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Symphony 3 etc.
Lyrita New Recording
Sarah Beth Briggs
Dmitri SHOSTAKOVICH (1906-1975)
Cello Sonata Op. 40(1934) [27:54]
Sergei RACHMANINOV (1874-1942)
Cello Sonata, Op. 19b (1900) [33:43]; Vocalise,
Op. 34/14b (1915, arr. cello and piano) [4:12]
(cello); Rem Urasin (piano).
rec. live, Moscow, May 2006 (Shostakovich); live,
Small Hall, St Petersburg Conservatory, 6 October 2004 (Rachmaninov)
Boris Andrianov won the Bronze Medal at
the Moscow Competition in 1998, which is in itself high recommendation.
was a named winner in the 1995 Chopin Competition in Warsaw.
Given that the performers are playing music from their homeland,
this promised to be a special disc.
The first thing to strike one about this account of the Shostakovich
is the low recording level, so be warned that some volume
adjustment may be required. The next thing is that this is
music-making of youth, with all the positive qualities of
youth on its side. Outbursts are passionate, lyrical sections
lovingly dwelt on. Andrianov's tone is warm and expressive,
while Rem Urasin acts as a solid bedrock for him. The recording
is on the reverberant side, but detail still registers. The
players bring a fair sense of mystery to the close of the
first movement, and plenty of vim to the fast second: an
Allegro. Again, though, the reverberation is a concern. It
is to the credit of the players that the intensity of this
movement is not blunted.
The slow movement has a deep heart to it and requires dedicated
performers to do it justice. The players here seem to warm
their way into it, with only the final few minutes achieving
that sense of stasis so necessary. Better is the finale,
with a real sense of play mixed with fire. My top recommendation,
on Hyperion CDA67534 with Alban Gerhardt and Steven Osborne remains
The Rachmaninov begins very promisingly with a Lento that
projects both breadth and intensity of feeling. Urasin brings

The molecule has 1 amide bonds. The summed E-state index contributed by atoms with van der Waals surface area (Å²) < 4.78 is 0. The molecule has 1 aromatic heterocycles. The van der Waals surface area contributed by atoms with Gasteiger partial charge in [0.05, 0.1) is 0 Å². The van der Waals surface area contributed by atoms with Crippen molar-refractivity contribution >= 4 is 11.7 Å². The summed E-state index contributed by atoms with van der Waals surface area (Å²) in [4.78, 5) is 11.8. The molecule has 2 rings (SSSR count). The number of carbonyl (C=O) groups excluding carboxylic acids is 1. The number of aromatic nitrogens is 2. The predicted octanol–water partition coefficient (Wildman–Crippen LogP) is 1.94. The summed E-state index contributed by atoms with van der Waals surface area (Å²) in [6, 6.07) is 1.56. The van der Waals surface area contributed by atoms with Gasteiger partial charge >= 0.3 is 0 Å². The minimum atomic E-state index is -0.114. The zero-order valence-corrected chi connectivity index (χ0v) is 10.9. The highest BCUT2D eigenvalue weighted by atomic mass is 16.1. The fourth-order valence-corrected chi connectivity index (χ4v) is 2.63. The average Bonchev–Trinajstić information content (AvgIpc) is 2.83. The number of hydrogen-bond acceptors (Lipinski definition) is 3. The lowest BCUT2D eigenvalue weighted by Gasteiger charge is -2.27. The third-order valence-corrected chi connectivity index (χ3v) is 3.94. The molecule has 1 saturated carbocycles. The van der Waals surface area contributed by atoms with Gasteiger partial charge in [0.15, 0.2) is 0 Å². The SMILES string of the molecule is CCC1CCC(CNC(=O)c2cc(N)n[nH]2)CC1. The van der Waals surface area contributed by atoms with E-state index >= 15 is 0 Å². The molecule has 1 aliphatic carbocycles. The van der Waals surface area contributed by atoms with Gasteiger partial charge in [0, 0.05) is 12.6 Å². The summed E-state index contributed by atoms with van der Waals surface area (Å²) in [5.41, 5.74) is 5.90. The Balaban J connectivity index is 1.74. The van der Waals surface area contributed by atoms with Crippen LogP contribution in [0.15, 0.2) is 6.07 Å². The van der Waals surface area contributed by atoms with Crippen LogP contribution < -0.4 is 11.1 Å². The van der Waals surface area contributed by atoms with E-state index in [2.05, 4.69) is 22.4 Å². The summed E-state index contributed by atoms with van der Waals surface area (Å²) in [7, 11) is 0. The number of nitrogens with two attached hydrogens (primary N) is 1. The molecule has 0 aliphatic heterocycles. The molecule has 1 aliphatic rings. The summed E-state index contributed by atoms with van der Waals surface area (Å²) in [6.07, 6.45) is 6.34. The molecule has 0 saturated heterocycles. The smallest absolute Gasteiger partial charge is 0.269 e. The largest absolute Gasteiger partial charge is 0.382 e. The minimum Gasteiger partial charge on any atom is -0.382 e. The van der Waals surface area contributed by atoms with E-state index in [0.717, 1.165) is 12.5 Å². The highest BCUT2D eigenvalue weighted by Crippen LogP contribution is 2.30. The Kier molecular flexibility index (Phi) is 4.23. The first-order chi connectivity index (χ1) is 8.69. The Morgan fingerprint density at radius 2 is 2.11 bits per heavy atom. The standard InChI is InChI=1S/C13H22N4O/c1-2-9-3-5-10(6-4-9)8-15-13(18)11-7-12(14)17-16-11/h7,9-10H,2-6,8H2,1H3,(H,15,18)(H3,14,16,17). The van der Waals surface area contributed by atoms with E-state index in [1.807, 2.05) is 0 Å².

a real depth of tone to the accompaniment that infiltrates
into the sonata-form Allegro moderato. Andrianov finds many
beauties in the long-breathed melodies, while Urasin seems
to enjoy the more disjointed, exploratory passages. The darkness
of the Scherzo - placed second, as in the Shostakovich -
is most effectively brought out here with the expansive contrastive
melody appearing here as pure Rachmaninov.
Much of the Andante breathes true repose before the finale's
long journey begins. Both players seem to revel in the sense
of musical space Rachmaninov creates here. Urasin finds the
occasional opportunity to add spikiness of attack within
the prevailing dark lyricism. Perhaps the live provenance
inspired the players to greater heights here? This is a performance
that equals the claims of the recent Natalie Clein account
on EMI. When it comes to the famous Vocalise,
Andrianov comes head-to-head against the great and sorely
missed Rostropovich and
has to cede to Slava's greatness. This is not to imply his
account is in any way lacking. It is clearly
played with much affection and expression; just without
Andrianov and Urasin are two mightily talented youngsters
and one can only credit their bravery in releasing this particular
repertory. Keep watching!
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